If you are grieving the loss of a loved one, it is possible that you are wrestling with feelings of anger and guilt. Do you find yourself angry at God? At the doctors? At your loved one? Are you feeling guilt because your last words to your loved one were unkind? You got in an argument? You didn't say "I love you"? Do you feel like like you didn't do enough in the care of your loved one? You didn't ask the right questions with the medical staff? You didn't advocate enough for your loved one?
Well, you are not alone - these are very common reactions, and feelings, in grief. It is human nature to want to blame someone, or something, for our misfortunes and losses. It is human nature to go over the events in the past and say to ourselves, "What if I did this? What if I said that?" If anger and guilt are not recognized and acknowledged, they can result in physical problems and the alienation of family and friends (your potential support systems).
Once you have recognized and acknowledged these feelings, you can work on finding healthy ways to vent them. Do you need some suggestions?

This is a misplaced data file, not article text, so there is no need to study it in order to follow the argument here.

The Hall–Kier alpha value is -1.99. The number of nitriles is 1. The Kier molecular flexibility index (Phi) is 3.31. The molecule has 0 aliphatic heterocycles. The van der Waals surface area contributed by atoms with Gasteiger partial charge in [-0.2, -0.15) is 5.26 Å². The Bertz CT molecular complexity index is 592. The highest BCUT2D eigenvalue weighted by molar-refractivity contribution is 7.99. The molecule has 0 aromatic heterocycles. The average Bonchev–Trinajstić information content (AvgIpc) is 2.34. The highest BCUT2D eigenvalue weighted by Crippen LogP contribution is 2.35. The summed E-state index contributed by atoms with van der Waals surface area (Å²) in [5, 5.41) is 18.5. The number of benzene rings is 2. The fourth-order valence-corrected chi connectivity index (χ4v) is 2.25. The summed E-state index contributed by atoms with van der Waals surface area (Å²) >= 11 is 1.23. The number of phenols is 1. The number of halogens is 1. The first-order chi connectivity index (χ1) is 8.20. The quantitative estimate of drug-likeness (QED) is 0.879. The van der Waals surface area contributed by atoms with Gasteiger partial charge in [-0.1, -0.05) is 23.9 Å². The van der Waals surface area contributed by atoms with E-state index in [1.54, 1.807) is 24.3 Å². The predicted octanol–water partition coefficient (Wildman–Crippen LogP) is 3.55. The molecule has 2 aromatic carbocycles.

If you like to journal, you can write about these feelings and keep the journal or throw it away - the important thing is to get the feelings out.
Do you have someone you trust to talk to about these feelings? It is very helpful to verbalize these feelings to someone - not to get their feedback, but just to get them out in the open.
Perform some physical activity such as punching a pillow, exercise (kickboxing perhaps), gardening or carpentry.
Acknowledge your anger and guilt (it's normal, it's part of who you are and the traumatic event that you just went through), and let yourself off the hook so you can grieve.
If you have any questions, pleases don't hesitate to e-mail at firstname.lastname@example.org or call 800-882-1117.
Be gentle with yourself.